Association between family history of dementia and hallucinations in Parkinson disease

Diana Paleacu, Edna Schechtman, Rivka Inzelberg

Research output: Contribution to journalArticlepeer-review


Objective: To identify familial risk factors for hallucinations in patients with Parkinson disease (PD). Methods: Two hundred seventy-six outpatients with PD participated in the study. The presence of hallucinations was determined using a validated questionnaire, including items regarding the occurrence of visual, auditory, or other types of hallucinations. Family history of PD and dementia was determined by a structured interview and examination of medical records and affected family members. Patients with young-onset PD (<50 years) who reported another PD patient among their siblings were tested for parkin mutations. Stepwise logistic regression was applied for the detection of risk factors. The regression model included a set of family history-related variables (family history of PD and of dementia) and a set of disease-related variables (age, age at onset of PD, stage, duration of PD and of L-dopa therapy, L-dopa dose, and number of antiparkinsonian drugs). Results: Hallucinations were present in 32% of the 276 patients. Risk factors for hallucinations included Mini-Mental State Examination score (p < 0.0001) and positive family history of dementia (p = 0.0005). Conclusion: Family history of dementia and lower Mini-Mental State Examination scores are risk factors for hallucinations in Parkinson disease.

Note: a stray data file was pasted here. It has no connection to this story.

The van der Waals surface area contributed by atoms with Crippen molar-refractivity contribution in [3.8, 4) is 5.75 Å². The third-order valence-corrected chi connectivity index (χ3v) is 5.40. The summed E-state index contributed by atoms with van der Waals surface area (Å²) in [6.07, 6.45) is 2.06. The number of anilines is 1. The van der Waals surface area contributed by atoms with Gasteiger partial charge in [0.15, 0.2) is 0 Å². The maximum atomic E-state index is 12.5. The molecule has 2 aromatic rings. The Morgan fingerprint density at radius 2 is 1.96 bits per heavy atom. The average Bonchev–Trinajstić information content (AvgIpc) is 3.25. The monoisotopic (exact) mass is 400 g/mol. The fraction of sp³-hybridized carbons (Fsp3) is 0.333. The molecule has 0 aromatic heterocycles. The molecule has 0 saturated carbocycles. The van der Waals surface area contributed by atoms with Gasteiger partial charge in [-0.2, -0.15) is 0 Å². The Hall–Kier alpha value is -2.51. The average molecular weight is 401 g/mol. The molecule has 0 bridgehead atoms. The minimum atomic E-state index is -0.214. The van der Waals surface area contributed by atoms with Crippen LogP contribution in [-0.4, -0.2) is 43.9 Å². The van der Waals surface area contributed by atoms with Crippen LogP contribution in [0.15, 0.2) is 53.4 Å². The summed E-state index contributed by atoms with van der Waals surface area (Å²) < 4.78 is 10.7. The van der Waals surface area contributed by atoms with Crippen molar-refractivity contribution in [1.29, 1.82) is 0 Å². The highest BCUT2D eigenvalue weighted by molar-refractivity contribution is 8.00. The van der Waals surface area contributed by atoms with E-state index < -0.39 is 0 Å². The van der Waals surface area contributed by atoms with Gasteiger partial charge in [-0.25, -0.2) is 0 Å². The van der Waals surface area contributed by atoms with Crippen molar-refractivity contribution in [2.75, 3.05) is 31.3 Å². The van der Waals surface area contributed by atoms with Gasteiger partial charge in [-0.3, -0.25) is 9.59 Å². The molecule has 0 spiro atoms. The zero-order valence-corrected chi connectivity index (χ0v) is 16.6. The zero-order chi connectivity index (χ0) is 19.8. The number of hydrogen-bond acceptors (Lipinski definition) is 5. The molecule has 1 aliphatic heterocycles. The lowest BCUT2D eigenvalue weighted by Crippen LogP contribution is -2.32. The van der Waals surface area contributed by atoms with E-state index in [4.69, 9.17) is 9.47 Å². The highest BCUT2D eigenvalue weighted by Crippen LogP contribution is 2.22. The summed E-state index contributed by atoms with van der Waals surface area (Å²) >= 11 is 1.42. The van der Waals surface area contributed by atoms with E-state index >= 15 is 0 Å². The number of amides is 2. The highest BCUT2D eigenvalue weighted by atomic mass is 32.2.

Original languageEnglish
Pages (from-to)1712-1715
Number of pages4
Issue number10
StatePublished - 24 May 2005
Externally publishedYes


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